South.) Lalouette, Antoine Prudence (1777-1855) Dozens of items comprising scores of pages. Very good condition, the letters neatly penned and legible. A detailed inventory follows. This tremendous manuscript collection documents in great detail a pioneering French settler’s ambitious struggles to establish a home in the new state of Alabama in the early 1820s. In 1821, Antoine Prudence Lalouette, formerly a lieutenant of infantry under Napoleon Bonaparte, left Burgundy to establish a new home in America. He sailed from Le Havre and arrived in New Orleans in June 1821. Lalouette immediately set out for Mobile, where he acquired a prime 1240-acre parcel of land near Mobile Bay on Riviere aux Poissons (present-day Fish River). Over the course of the next two years Lalouette worked to clear the land, equip himself, build a home and slave quarters, and cultivate the land, while surviving in a harsh, wild environment. Lalouette’s extremely long letters to his wife, closely but legibly written, begin with accounts of his eventful travels including his ship’s arrival in the Gulf of Mexico pursued by a corsair, his stay in New Orleans, where streets were just beginning to be paved, and his journey to Mobile in search of property. He finally bought the 1240-acre parcel at the junction of the Fish River near Mobile Bay. In these densely written letters, the extremely observant French settler analyzes the state of agriculture in the deep South and the prospects for making his fortune there. He describes Mobile, its population, and its markets. Lalouette visits a neighbor who has already made a fortune and has twenty slaves and a brickyard. He makes calculations of expected profits taking into account the number of animals and the cost of slaves, makes an inventory of the woods of his property, and details what he has managed to grow. There remains a little time for reading, and so he lists for his wife the books he has brought to America, including Montesquieu’s works, Say’s political economy, Volney’s work on natural law, and more. Lalouette writes to his wife in warm terms, but he also assigns her countless tasks to help meet the enterprise’s endless needs. He asks her to obtain and ship specific wines which he plans to resell, to collect vines and seeds for cultivation in America, and to send tools, textiles, and furniture. To accomplish this, as well as her planned move to the new land, he explains the steps required to ship their belongings in Rouen, and he refers her to his friend Louis-Augustin Bosc d’Antic, naturalist of the Paris Museum, to send him plants and fruit trees from the King’s Nursery. The letters reflect an undercurrent of the torments Lalouette must endure. He gets lost in the jungle for twenty-four hours, sleeping in the open with wild animals all around. An insect stings him, causing a fever that he says lasts for months. A three-colored snake attacks his animals, and his dog is eaten by a caiman as he tried to swim to their canoe. Finally, having endured constant trials and faced with his wife’s refusal to join him, Lalouette abandoned the propject and returned to France in August 1823. He and his heirs kept the land, contesting efforts to wrest it from them, culminating in a successful lawsuit in 1884. Unpublished archives of this interest, quality, and extent from the deep South at this early date are rare in the market. A detailed inventory is available.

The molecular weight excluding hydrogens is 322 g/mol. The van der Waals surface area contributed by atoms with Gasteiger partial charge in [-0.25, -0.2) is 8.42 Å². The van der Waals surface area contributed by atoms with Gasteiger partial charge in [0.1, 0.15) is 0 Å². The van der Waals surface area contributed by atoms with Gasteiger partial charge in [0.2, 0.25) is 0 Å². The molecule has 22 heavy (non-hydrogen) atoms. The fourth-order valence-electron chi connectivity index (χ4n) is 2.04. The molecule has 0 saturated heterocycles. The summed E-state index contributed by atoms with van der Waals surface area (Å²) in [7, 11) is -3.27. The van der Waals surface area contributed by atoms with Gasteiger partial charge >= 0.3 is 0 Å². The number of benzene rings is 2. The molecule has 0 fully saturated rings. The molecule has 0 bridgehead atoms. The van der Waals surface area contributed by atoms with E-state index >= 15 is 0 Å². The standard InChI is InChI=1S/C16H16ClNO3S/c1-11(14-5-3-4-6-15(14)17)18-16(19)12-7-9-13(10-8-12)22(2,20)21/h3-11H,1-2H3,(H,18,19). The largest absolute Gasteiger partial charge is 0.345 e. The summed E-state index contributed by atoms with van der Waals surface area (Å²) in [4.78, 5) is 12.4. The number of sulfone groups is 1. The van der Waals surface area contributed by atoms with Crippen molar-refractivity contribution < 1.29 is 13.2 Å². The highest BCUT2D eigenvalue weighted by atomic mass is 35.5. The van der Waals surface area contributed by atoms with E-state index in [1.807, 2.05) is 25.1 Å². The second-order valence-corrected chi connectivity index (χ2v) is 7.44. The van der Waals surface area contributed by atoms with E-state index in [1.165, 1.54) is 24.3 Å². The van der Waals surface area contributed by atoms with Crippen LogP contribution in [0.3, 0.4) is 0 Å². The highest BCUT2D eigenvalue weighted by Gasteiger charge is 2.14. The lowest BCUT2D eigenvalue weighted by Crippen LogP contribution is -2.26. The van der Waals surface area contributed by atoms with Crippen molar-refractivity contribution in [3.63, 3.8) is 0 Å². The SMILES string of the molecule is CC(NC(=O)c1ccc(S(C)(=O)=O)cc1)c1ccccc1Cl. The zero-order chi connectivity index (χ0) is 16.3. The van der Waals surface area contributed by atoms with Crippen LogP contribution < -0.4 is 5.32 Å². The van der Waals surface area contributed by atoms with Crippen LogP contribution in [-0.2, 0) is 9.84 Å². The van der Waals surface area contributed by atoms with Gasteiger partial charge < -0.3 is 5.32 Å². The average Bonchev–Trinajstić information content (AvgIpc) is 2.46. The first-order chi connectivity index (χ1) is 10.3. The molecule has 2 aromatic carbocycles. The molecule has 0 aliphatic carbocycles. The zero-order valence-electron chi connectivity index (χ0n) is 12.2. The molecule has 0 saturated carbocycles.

An album of early New Zealand photographs

An album of early New Zealand photographs, watercolors, manuscript verse, and ephemera assembled by Miss Flaxman

NEW ZEALAND Original red morocco gilt extra. 72 leaves. 21 albumen photographs, 3 of them CDVs, most of the others approx. 5 x 6 inches. 7 delicate watercolor and pencil landscapes and views of houses. Very good condition. See below for detailed inventory of contents. This delightful photograph and autograph album chronicles the world of young Miss Flaxman in New Zealand in the 1860s. Albums and scrapbooks assembled by women in the Victorian era have come under increasing scholarly scrutiny for the insights they provide into women’s public and private lives and thoughts. This 1860s New Zealand album, with dozens of photographs, original watercolors, manuscript poems, and printed ephemera, is a rare survival and a valuable resource for women’s studies. The album is highlighted by its splendid early New Zealand photographs. Three carte-de-visite photographs depict identified Maori: one is a portrait of two identified Maori women, the other two are of Paora Parau, a Maori chief from Poverty Bay who served in the native contingent of the military. The portrait of two Maori women has the backstamp of J. D. Wrigglesworth, Wellington. The album also contains twelve photographs of towns, landscapes, and buildings, including views of the town of Nelson, Maitai Valley, Te Ore Ore in Wairapa, and a house in St. Kilda. Several photographs are by Burton Brothers, the leading New Zealand photographer of the day. This charming album also contains six delicate watercolor landscapes and views of houses, presumably by Miss Flaxman, dozens of pieces of Victorian chromolithography, and numerous manuscript poems including a “Maori acrostic,” lines by Miss Flaxman’s friends, and poems by Poe, Browning, Tennyson, and others. Study of this album of photographs, manuscripts, drawings, and ephemera will yield valuable information of women’s lives in the 1860s. The album is especially noteworthy for its photographs. New Zealand photographs of this vintage, particularly portraits of identified Maori, are rare in the market. Provenance: Miss Flaxman, signed gift inscription to her dated 1867 (many of the photographs are inscribed and dated on the verso with the compliments of Capt. Underwood, her future husband); inscribed by Mrs. Underwood (“née Flaxman”) to her daughter and dated Bairnsdale, 1899.